like a cod. but very slender. The Cn should be less than 0.5 and the j p
LCB should be positioned in front of the midship section. This would be a good design were it not for the wave resistance. As will be seen later, bluff forebodies tend to increase the waves, while in fact bluff afterbodies tend to decrease them. A thick stern boundary layer (on a bluff afterbody) makes the hull appear longer than it really is, and this effect is even more pronounced if separation occurs. Some designers have therefore produced very bluff sterns with some separation, just to decrease the wave resistance. This is not likely to pay off, however, unless there are important gains, from a measuring point of view in a rating rule. Obviously, the stern design, as well as Cp and LCB, must be optimized considering the speed for which the yacht is designed (ic for which wind conditions it is optimized). The higher the speed the more important the wave resistance and the bluffer the stern. Optimum values of Cp and LCB will be given later, in the discussion of wave resistance.
While the frictional resistance is set mainly by the wetted surface, the viscous pressure resistance depends 011 the shape of the hull. This is also the case for the wave resistance, and both appear due to pressure imbalances, so it is very common to lump both together into one component: the residuary resistance. We will not give any formula here for the viscous pressure resistance itself, but follow general practice and give the formula only for the residuary resistance. This will be presented later. In Fig 5.4 we have simply assumed that the viscous pressure resistance is 10% of the friction, which is a reasonable figure.
Roughness The third component of the viscous resistance, due to surface roughness, might not be too important from a design point of view, but it is certainly of interest for the practising yachtsman, and should, therefore, be discussed.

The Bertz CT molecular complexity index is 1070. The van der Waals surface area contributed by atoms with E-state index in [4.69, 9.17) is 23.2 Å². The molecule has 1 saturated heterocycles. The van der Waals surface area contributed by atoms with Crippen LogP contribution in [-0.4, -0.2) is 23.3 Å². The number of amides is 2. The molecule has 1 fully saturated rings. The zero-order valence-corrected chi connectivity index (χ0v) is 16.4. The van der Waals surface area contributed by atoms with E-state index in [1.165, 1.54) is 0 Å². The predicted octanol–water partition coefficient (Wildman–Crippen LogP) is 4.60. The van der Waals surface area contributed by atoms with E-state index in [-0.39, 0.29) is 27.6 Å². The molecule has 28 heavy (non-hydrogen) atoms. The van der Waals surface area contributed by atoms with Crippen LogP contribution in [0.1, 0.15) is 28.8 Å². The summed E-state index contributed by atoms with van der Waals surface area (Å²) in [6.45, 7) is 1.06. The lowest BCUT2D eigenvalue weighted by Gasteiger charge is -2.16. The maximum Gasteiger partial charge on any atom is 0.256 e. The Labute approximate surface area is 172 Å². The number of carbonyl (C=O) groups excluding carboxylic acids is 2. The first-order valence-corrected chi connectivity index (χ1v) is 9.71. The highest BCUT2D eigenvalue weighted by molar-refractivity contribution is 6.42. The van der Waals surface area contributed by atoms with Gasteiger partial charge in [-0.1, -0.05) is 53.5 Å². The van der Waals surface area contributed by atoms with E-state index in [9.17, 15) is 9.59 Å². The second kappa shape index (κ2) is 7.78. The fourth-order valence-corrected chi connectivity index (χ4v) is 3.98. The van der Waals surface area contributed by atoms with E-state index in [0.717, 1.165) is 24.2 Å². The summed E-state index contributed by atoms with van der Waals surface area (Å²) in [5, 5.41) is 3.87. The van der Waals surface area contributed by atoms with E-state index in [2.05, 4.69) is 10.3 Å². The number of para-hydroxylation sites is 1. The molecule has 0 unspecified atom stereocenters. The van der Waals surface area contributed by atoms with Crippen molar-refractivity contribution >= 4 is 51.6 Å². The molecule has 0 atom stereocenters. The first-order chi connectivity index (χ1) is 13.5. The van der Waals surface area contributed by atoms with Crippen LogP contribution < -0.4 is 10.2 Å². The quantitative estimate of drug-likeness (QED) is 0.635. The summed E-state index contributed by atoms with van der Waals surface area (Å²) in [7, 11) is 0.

According to a large number of experiments with flows over rough surfaces, the effect of roughness disappears if the roughness elements are embedded in the viscous sublayer, introduced above. There is thus a limit, below which the surface may be considered smooth from a resistance point of view: khydraulically smooth' in fluid mechanics terminology. We have already noted that the thickness of the viscous sublayer is very small, normally of the order of 0.1 mm. Let us look at this in more detail, using the boundary layer calculation for the 7.6 m traditional yacht as an example. In Fig 5.10 the thickness of the viscous sublayer, ie the permissible roughness height, is given for three different speeds. One branch of the curves represents the hull, while the other is for the keel. At the forward end of the hull the boundary layer is laminar and. although the theories for this part are less well developed, it is safe to assume, as has been done in the figure, that the permissible roughness in this region is the same as in the most forward part of the turbulent boundary layer.
Several observations may be made concerning Fig 5.10. First, there is a strong dependence on speed: secondly, there is an increase in the permissible roughness aftwards. Thirdly, the increase is not as large on
Fig 5.10 Permissible the keel as on the hull near the stern. We may also note that the most roughness. Traditional strict requirement is 0.03 mm, or 30 um for the highest speed on the vacllt forward half of the hull. To get a feeling for this small value we may note that a sandpaper of number 400 has a grain size of 25 jum. This does not mean that the surface should be sanded with this paper. A considerably rougher one would yield the required smoothness, since the grooves left after the paper are much smaller than the grains.
There is a very simple relation which can be used for estimating the permissible roughness on the forward part of the hull. This relation is given in numerical and graphical form in Fig 5.11. Note that the roughness is given in microns and that it is inversely proportional to the speed.